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Follow the mudlarks in the Welsh Grand National at Chepstow

| 07.01.2016

Chepstow racecourse, and the Welsh Grand National in particular, is one of the toughest tests of stamina on the racing calendar, and that’s before this year’s conditions are taken into account.

After falling foul of the weather in late December the Monmouthshire course is set to ride on the extreme side of heavy on Saturday for the 3m5f marathon.

And with the track notoriously difficult to get home at, it is likely that the winner of the Grade 3 prize will need to stay that little bit further.

Looking back at the last five renewals run on heavy ground paints a pretty clear picture.

Of the 20 horses to make the frame in those races 14 had either won over a trip of at least 3m2f or placed at 3m5f-plus.

Furthermore just four of those charges had yet to win in heavy conditions, so it’s best to look down the obvious avenues in such a race.

And with getting up Chepstow’s long home straight to contend with, the avoidance of a big weight is also key, with nearly two-thirds of those to make the frame carrying 10st 6lbs or less.

So without further ado, we’ve picked out five of the current entries that meet those criteria.

Mountainous – 7/1

The 2013 winner is likely to be well fancied to become the first horse to win the race twice in 26 years.

Kerry Lee’s 11-year-old comes into this race off a five pound lower handicap mark than when he won it two years ago.

That isn’t to say he’s been hopelessly out of form. While the gelding hasn’t won since, he put a bold show in the London National at Sandown in December when beaten seven lengths, and can be fancied to go close again.

GettyImages.459582843Rigadin De Beauchene – 14/1

The 11-year-old must frustrate trainer Venetia Williams immensely, with her charge pulling up in six of his seven runs between March 2013 and February 2015.

Among those ‘PU’s he managed to win the Grade 3 Peter Marsh Chase at Haydock showing he is not devoid of ability.

Things do look to have clicked slightly these days with the addition of blinkers working a treat. A winner last time out, he comes into this off his highest winning mark to date.

Woodford County – 20/1

Winning the Devon Marathon over 3m6f on heavy ground is certainly a good way to enhance your claims for a race such as the Welsh National.

Philip Hobbs’ gelding has formed a strong partnership with claimer Ciaran Gethings, winning two of their six outings together, while also placing in both the Eider Chase and the Midlands National.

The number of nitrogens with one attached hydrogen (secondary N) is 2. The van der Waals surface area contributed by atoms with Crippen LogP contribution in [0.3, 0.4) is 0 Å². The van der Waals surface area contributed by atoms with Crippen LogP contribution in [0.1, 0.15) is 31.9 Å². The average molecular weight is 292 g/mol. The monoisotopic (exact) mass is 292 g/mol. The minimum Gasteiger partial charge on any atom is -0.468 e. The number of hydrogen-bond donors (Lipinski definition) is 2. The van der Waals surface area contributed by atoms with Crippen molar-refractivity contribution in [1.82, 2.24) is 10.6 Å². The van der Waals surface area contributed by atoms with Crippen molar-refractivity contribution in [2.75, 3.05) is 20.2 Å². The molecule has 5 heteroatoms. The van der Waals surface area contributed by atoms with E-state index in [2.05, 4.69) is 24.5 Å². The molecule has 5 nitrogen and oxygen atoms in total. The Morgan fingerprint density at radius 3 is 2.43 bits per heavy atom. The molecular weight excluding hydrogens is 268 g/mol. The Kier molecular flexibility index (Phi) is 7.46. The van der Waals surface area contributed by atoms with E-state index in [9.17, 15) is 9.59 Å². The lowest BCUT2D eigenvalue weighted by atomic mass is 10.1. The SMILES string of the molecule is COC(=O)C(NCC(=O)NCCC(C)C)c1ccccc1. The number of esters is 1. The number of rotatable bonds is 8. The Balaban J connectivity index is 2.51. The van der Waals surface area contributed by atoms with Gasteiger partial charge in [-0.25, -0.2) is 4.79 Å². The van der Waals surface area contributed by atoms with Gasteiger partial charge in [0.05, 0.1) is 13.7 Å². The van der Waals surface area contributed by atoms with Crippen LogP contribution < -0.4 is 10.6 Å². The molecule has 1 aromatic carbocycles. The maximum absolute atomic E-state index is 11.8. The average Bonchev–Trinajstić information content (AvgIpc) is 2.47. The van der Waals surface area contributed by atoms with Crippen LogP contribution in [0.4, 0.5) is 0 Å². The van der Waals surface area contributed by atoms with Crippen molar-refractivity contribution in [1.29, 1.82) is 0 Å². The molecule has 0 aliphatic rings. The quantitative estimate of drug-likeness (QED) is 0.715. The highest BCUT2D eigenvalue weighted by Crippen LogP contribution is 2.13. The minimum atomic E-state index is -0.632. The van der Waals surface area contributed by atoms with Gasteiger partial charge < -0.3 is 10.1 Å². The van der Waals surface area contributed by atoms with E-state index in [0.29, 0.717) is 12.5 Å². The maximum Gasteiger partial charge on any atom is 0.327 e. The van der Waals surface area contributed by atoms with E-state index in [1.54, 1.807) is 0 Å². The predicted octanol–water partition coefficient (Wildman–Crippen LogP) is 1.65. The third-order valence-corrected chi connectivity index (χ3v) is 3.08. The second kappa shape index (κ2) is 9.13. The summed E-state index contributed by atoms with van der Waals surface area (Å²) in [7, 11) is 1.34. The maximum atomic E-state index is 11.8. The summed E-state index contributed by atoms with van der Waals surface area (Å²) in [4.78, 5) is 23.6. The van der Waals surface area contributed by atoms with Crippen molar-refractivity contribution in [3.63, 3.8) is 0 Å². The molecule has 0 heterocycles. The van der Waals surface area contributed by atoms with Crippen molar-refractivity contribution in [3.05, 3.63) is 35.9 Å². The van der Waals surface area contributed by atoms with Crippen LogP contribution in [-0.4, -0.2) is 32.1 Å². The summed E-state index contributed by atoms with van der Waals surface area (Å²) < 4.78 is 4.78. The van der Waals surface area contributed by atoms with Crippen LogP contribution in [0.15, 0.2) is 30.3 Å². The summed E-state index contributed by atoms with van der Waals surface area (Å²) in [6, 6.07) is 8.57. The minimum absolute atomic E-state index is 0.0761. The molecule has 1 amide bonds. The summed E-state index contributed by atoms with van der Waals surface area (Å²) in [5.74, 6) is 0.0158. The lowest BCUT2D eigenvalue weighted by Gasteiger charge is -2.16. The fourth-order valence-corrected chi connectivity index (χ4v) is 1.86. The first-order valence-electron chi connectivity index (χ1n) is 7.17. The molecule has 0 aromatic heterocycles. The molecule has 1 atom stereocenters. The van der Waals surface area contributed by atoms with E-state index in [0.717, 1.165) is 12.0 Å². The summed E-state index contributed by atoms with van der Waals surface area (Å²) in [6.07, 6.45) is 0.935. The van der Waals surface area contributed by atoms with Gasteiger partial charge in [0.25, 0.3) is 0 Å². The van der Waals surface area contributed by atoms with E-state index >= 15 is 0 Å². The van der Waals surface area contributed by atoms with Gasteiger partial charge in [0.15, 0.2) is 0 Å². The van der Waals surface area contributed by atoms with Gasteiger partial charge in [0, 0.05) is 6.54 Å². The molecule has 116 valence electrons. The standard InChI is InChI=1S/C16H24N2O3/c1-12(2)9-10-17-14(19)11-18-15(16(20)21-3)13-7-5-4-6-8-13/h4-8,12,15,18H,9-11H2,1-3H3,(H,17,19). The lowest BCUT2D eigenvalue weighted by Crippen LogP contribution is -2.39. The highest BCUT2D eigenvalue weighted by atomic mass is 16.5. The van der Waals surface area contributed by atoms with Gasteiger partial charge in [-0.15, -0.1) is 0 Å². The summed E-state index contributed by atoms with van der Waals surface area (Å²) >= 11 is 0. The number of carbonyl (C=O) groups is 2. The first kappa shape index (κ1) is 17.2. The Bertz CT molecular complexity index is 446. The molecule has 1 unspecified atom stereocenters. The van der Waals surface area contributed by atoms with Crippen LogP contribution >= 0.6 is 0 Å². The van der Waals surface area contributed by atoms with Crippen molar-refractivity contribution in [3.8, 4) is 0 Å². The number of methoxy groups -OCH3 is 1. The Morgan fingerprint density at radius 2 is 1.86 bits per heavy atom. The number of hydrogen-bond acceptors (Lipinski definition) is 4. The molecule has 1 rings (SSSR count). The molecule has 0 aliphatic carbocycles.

His handler can seemingly do no wrong at the moment, and with the man himself expecting a big run from the son of Sonus, he could be plenty of value.


Portrait King – 33/1

What may worry prospective backers of Patrick Griffin’s grey is that he has only completed one of his last four outings, and even then he was tailed off 86 lengths behind the winner.

Nevertheless, on a going day the 11-year-old is capable of going well. The two falls at Aintree in December and in the Grand National last Aintree came late on in the race when he was still going well.

A former Eider Chase winner over four miles, stamina will be no problem, but staying upright could be.

Barton Gift – 66/1

John Spearing will be hoping for plenty of horses to come out at the declaration stage, with his horse sat at number 32 of the weights.

If his gelding does get a run, a feather weight will ensure he has every opportunity to outrun his lofty odds.

A previous course winner with form on heavy ground, he must enter calculations, but this will take a lot more winning that the level of contests he has been competing at previously in his career.

GettyImages.462851422All Odds and Markets are correct as of the date of publishing.

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Ben Stones

Ladbrokes News’ equine expert, Ben likes nothing more than studying the form to pick out a winner or two for our readers. A Journalism and Media Studies graduate from the University of Winchester, Ben has previously written for a number of football and racing blogs and websites, as well as contributing to the sports pages of his home-town newspaper.